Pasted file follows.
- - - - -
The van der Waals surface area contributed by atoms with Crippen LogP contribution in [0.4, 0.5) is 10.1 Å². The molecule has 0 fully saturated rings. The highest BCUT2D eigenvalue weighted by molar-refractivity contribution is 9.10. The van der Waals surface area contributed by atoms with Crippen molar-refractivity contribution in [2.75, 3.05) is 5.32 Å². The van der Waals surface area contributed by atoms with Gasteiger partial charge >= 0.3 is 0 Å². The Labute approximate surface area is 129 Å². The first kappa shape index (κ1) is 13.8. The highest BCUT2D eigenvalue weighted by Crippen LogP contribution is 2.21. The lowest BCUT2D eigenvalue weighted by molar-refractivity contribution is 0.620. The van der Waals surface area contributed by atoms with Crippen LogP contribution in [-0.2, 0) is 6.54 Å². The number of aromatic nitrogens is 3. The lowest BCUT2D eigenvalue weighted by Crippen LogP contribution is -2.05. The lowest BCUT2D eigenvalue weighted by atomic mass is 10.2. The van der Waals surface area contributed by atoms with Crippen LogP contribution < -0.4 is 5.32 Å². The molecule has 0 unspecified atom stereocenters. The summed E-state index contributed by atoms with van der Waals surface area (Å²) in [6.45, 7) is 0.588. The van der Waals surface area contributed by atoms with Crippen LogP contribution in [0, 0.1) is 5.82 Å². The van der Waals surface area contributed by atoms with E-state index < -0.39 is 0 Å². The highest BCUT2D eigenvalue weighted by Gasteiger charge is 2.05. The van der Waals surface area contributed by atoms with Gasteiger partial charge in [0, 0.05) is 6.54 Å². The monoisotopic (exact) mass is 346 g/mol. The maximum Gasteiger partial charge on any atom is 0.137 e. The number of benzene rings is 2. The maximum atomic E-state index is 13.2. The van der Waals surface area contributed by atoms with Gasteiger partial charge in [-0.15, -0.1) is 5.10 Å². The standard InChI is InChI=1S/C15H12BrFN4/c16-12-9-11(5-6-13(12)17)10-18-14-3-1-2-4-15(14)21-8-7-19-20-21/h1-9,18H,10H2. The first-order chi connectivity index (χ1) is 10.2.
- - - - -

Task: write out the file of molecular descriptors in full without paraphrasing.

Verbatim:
The van der Waals surface area contributed by atoms with Crippen LogP contribution in [0.4, 0.5) is 10.1 Å². The molecule has 0 fully saturated rings. The highest BCUT2D eigenvalue weighted by molar-refractivity contribution is 9.10. The van der Waals surface area contributed by atoms with Crippen molar-refractivity contribution in [2.75, 3.05) is 5.32 Å². The van der Waals surface area contributed by atoms with Gasteiger partial charge >= 0.3 is 0 Å². The Labute approximate surface area is 129 Å². The first kappa shape index (κ1) is 13.8. The highest BCUT2D eigenvalue weighted by Crippen LogP contribution is 2.21. The lowest BCUT2D eigenvalue weighted by molar-refractivity contribution is 0.620. The van der Waals surface area contributed by atoms with Crippen LogP contribution in [-0.2, 0) is 6.54 Å². The number of aromatic nitrogens is 3. The lowest BCUT2D eigenvalue weighted by Crippen LogP contribution is -2.05. The lowest BCUT2D eigenvalue weighted by atomic mass is 10.2. The van der Waals surface area contributed by atoms with Crippen LogP contribution < -0.4 is 5.32 Å². The molecule has 0 unspecified atom stereocenters. The summed E-state index contributed by atoms with van der Waals surface area (Å²) in [6.45, 7) is 0.588. The van der Waals surface area contributed by atoms with Crippen LogP contribution in [0, 0.1) is 5.82 Å². The van der Waals surface area contributed by atoms with E-state index < -0.39 is 0 Å². The highest BCUT2D eigenvalue weighted by Gasteiger charge is 2.05. The van der Waals surface area contributed by atoms with Gasteiger partial charge in [0, 0.05) is 6.54 Å². The monoisotopic (exact) mass is 346 g/mol. The maximum Gasteiger partial charge on any atom is 0.137 e. The number of benzene rings is 2. The maximum atomic E-state index is 13.2. The van der Waals surface area contributed by atoms with Gasteiger partial charge in [-0.15, -0.1) is 5.10 Å². The standard InChI is InChI=1S/C15H12BrFN4/c16-12-9-11(5-6-13(12)17)10-18-14-3-1-2-4-15(14)21-8-7-19-20-21/h1-9,18H,10H2. The first-order chi connectivity index (χ1) is 10.2.